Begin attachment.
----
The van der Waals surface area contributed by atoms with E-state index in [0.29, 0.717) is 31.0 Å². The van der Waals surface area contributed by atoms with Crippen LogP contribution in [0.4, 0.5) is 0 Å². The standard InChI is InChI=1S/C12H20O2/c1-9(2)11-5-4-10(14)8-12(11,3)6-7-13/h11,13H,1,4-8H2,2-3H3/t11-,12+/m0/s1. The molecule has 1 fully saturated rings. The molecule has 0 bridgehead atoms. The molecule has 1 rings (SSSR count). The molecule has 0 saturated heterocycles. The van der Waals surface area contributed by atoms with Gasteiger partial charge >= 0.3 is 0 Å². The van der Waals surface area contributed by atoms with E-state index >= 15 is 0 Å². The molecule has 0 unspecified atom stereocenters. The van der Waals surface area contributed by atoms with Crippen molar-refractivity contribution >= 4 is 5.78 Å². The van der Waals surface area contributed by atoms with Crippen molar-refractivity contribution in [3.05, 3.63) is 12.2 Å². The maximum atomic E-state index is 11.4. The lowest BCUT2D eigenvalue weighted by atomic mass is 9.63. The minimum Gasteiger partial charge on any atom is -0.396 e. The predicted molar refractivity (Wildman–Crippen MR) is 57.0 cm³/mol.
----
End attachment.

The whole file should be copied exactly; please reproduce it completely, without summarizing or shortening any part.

The van der Waals surface area contributed by atoms with E-state index in [0.29, 0.717) is 31.0 Å². The van der Waals surface area contributed by atoms with Crippen LogP contribution in [0.4, 0.5) is 0 Å². The standard InChI is InChI=1S/C12H20O2/c1-9(2)11-5-4-10(14)8-12(11,3)6-7-13/h11,13H,1,4-8H2,2-3H3/t11-,12+/m0/s1. The molecule has 1 fully saturated rings. The molecule has 0 bridgehead atoms. The molecule has 1 rings (SSSR count). The molecule has 0 saturated heterocycles. The van der Waals surface area contributed by atoms with Gasteiger partial charge >= 0.3 is 0 Å². The van der Waals surface area contributed by atoms with E-state index >= 15 is 0 Å². The molecule has 0 unspecified atom stereocenters. The van der Waals surface area contributed by atoms with Crippen molar-refractivity contribution >= 4 is 5.78 Å². The van der Waals surface area contributed by atoms with Crippen molar-refractivity contribution in [3.05, 3.63) is 12.2 Å². The maximum atomic E-state index is 11.4. The lowest BCUT2D eigenvalue weighted by atomic mass is 9.63. The minimum Gasteiger partial charge on any atom is -0.396 e. The predicted molar refractivity (Wildman–Crippen MR) is 57.0 cm³/mol.